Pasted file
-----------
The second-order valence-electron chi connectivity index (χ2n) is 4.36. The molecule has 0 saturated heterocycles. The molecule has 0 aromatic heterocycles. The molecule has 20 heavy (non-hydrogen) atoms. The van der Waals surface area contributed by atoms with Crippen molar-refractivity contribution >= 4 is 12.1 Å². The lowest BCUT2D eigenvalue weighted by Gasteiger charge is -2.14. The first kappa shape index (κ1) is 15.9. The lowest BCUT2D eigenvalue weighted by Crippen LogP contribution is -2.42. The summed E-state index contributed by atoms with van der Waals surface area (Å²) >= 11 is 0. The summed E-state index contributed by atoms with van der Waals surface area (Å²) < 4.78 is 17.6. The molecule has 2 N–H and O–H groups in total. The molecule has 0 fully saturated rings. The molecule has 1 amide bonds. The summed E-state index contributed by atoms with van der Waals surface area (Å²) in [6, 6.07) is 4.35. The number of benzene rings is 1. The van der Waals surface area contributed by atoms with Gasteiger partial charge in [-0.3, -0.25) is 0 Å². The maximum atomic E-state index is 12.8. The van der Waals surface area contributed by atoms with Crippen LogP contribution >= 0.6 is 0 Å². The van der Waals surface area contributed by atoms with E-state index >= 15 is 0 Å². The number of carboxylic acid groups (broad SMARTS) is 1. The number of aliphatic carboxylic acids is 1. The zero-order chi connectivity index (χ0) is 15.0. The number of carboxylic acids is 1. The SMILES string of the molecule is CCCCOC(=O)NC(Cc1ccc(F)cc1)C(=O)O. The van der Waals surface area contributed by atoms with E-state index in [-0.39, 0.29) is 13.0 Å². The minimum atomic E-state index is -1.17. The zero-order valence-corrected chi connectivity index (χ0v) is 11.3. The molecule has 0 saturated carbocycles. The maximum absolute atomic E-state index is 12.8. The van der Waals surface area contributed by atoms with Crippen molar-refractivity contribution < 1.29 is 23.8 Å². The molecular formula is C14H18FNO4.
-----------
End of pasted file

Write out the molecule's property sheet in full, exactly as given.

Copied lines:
The second-order valence-electron chi connectivity index (χ2n) is 4.36. The molecule has 0 saturated heterocycles. The molecule has 0 aromatic heterocycles. The molecule has 20 heavy (non-hydrogen) atoms. The van der Waals surface area contributed by atoms with Crippen molar-refractivity contribution >= 4 is 12.1 Å². The lowest BCUT2D eigenvalue weighted by Gasteiger charge is -2.14. The first kappa shape index (κ1) is 15.9. The lowest BCUT2D eigenvalue weighted by Crippen LogP contribution is -2.42. The summed E-state index contributed by atoms with van der Waals surface area (Å²) >= 11 is 0. The summed E-state index contributed by atoms with van der Waals surface area (Å²) < 4.78 is 17.6. The molecule has 2 N–H and O–H groups in total. The molecule has 0 fully saturated rings. The molecule has 1 amide bonds. The summed E-state index contributed by atoms with van der Waals surface area (Å²) in [6, 6.07) is 4.35. The number of benzene rings is 1. The van der Waals surface area contributed by atoms with Gasteiger partial charge in [-0.3, -0.25) is 0 Å². The maximum atomic E-state index is 12.8. The van der Waals surface area contributed by atoms with Crippen LogP contribution >= 0.6 is 0 Å². The van der Waals surface area contributed by atoms with E-state index >= 15 is 0 Å². The number of carboxylic acid groups (broad SMARTS) is 1. The number of aliphatic carboxylic acids is 1. The zero-order chi connectivity index (χ0) is 15.0. The number of carboxylic acids is 1. The SMILES string of the molecule is CCCCOC(=O)NC(Cc1ccc(F)cc1)C(=O)O. The van der Waals surface area contributed by atoms with E-state index in [-0.39, 0.29) is 13.0 Å². The minimum atomic E-state index is -1.17. The zero-order valence-corrected chi connectivity index (χ0v) is 11.3. The molecule has 0 saturated carbocycles. The maximum absolute atomic E-state index is 12.8. The van der Waals surface area contributed by atoms with Crippen molar-refractivity contribution < 1.29 is 23.8 Å². The molecular formula is C14H18FNO4.